Gordon Whiting
The Ellen Weis Archive
(310) 448-3660

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Ellen Havre Weis, founder of San Francisco pop culture museum, dies at 64

SAN FRANCISCO, Calif. -- Ellen Havre Weis, founder of San Francisco's Museum of Modern Mythology, died Tuesday, July 27. The cause was brain cancer, her husband, Gordon Whiting, announced today. Weis was sixty-four.

Born in Trenton, New Jersey, on May 14, 1957, Weis was raised in Elkins Park, Pennsylvania, where she attended public schools. Her father was a product engineer. Her mother was a community college librarian.

Enrolling at the University of Iowa in 1975 to study writing, she quickly fell in with a group of intellectuals known as the Actualists, led by poet Anselm Hollo and small press publisher Allan Kornblum. Mentored by writer Jayne Anne Phillips, she published her first short fiction in North American Review.

In 1982 Weis moved to San Francisco where she founded the Museum of Modern Mythology with Matthew Cohen and Jeff Errick. The museum featured a collection of American advertising characters such as Mr. Clean and Jolly Green Giant, presented in a way to show their relation to mythic images and archetypes. The small museum quickly found wide acclaim, with feature stories in the Los Angeles Times, Wall Street Journal, People and the New York Times. Prominent mythologist Joseph Campbell, film historian Leonard Maltin, and marketing historian Trudy Kehret-Ward served on the board.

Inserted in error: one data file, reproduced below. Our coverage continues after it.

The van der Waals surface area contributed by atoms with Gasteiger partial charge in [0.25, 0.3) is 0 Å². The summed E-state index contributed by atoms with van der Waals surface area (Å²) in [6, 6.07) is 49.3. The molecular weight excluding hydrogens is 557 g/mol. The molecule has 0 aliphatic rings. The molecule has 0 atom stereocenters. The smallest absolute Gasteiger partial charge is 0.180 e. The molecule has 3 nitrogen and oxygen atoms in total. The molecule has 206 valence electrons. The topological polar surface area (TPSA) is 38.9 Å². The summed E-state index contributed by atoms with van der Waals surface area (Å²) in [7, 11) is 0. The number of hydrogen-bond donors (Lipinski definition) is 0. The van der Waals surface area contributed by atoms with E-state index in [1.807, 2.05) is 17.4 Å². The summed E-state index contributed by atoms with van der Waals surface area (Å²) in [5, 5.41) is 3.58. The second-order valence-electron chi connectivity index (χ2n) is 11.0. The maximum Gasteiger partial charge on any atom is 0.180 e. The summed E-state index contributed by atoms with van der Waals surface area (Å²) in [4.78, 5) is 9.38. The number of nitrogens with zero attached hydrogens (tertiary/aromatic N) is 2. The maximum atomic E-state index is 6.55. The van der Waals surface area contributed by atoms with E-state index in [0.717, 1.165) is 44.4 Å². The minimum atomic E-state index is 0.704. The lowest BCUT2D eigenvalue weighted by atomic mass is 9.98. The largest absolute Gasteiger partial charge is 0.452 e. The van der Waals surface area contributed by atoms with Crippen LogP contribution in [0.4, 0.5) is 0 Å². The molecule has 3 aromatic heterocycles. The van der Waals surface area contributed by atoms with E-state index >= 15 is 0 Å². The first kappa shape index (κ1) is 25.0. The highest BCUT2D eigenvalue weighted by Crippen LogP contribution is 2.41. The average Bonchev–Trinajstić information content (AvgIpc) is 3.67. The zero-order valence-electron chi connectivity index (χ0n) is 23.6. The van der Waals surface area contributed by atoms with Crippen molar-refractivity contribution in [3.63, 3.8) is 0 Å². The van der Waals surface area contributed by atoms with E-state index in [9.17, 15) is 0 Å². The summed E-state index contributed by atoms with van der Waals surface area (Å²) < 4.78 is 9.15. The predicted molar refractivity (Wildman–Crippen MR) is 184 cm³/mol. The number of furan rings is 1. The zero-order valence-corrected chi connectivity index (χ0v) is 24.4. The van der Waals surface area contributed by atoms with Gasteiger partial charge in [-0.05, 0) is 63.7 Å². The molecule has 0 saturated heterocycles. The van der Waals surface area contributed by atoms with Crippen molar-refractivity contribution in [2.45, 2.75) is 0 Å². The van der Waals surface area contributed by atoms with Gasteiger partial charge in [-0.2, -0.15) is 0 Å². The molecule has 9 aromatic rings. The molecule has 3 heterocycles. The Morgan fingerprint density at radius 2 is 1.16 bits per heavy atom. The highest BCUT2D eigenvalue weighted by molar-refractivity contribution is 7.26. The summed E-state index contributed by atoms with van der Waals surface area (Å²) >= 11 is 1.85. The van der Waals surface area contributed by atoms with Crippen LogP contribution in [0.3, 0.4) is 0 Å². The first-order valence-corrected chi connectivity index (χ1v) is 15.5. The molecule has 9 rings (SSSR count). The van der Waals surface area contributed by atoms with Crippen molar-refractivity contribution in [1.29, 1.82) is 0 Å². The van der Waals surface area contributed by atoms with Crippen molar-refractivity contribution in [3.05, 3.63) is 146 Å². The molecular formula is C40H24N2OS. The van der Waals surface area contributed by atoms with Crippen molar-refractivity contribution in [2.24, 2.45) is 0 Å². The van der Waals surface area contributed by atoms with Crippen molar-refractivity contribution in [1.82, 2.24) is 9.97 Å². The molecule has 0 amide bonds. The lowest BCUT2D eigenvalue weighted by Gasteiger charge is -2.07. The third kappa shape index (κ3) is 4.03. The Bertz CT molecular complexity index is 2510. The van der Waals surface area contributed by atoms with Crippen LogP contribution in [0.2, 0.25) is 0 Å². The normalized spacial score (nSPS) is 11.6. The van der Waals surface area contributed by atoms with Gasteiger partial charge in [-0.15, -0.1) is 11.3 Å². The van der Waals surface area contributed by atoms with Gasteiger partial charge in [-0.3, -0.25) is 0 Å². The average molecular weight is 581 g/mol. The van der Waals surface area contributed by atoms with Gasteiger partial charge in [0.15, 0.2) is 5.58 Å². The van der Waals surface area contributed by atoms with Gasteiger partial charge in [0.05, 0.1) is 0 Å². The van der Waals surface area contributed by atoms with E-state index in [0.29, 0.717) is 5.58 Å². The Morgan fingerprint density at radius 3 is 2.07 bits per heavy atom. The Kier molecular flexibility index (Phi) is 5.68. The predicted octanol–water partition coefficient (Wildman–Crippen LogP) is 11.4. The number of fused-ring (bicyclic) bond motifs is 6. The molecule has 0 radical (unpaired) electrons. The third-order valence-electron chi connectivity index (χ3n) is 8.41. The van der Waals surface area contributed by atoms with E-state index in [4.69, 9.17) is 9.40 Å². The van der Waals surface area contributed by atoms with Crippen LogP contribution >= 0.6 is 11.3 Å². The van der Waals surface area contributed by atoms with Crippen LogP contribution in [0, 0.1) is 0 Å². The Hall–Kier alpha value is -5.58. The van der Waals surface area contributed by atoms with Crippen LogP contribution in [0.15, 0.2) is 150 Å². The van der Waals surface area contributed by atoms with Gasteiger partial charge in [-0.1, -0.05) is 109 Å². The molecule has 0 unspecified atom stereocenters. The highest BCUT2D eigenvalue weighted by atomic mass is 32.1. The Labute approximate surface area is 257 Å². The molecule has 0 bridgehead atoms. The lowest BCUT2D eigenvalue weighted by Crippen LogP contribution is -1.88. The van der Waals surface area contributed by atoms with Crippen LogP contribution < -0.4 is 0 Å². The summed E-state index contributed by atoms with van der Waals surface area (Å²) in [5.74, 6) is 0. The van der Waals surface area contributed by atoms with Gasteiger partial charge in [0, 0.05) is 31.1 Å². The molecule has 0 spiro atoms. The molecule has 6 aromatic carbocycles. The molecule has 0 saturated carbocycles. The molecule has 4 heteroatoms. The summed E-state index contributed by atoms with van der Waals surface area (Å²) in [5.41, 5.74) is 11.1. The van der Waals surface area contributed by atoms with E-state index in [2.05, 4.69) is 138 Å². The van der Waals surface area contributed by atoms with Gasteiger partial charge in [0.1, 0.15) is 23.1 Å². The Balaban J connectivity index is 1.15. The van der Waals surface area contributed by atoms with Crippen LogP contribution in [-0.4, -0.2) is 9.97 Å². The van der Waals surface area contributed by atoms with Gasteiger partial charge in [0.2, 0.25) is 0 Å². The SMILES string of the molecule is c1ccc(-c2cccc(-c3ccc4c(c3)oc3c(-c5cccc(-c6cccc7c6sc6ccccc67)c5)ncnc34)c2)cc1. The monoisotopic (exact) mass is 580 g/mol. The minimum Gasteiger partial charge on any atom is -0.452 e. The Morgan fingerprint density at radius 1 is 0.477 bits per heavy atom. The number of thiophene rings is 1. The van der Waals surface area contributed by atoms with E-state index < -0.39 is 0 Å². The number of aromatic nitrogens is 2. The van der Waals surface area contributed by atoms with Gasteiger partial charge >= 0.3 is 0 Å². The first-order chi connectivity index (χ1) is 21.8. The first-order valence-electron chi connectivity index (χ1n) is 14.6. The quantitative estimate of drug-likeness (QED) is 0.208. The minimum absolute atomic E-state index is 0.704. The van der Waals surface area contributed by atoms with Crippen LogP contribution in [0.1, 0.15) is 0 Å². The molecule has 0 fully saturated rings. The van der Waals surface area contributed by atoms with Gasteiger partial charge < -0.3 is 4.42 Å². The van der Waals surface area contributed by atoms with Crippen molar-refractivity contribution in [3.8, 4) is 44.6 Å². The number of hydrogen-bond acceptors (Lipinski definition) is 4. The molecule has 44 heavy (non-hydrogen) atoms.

"Ellen sensed there was more than nostalgia at work in people's response to these images," said Gordon Whiting, Weis's husband. "They seemed familiar on a deep level, part of an ongoing story."

Weis and her husband formed WeisPR in 1994 in Berkeley, California. The firm represented media and industrial arts innovators such as special effects pioneer Phil Tippett, sound designer-film director Jim LeBrecht, designer Fu-Tung Cheng, and woodworking studio Berkeley Mills.

She later continued her writing pursuits, joining the Squaw Valley Community of Writers, where she studied with James D. Houston and Al Young. Her book "Berkeley: the Life and Spirit of a Remarkable Town" was published in 2004. For the past ten years she served as director of advertising for Bay Nature magazine.

After collapsing in January in the kitchen of her home in Altadena, California, tests revealed the presence of the glioblastoma multiforme, a form of brain cancer. Despite aggressive treatment, her condition deteriorated. She died at home in Altadena on July 27, 2021, in the arms of husband Gordon and son Benjamin. She is survived by them, and by her mother Aimee L. Weis, sister Margaret Chase, both of Ann Arbor, Michigan, and brother Fred Weis, of Arcata, California.

An agreement was reached last month putting the Museum of Modern Mythology's complete archive, some 3000 objects and manuscripts, into the collection of the Valley Relics Museum, Van Nuys, California, for continuing study and display.


*PHOTO link for media:

*Caption: Ellen Weis, director of the Museum of Modern Mythology, giving a slide lecture about Michelin Man and ad characters, Billings, Montana, 1991. Photo: Gordon Whiting.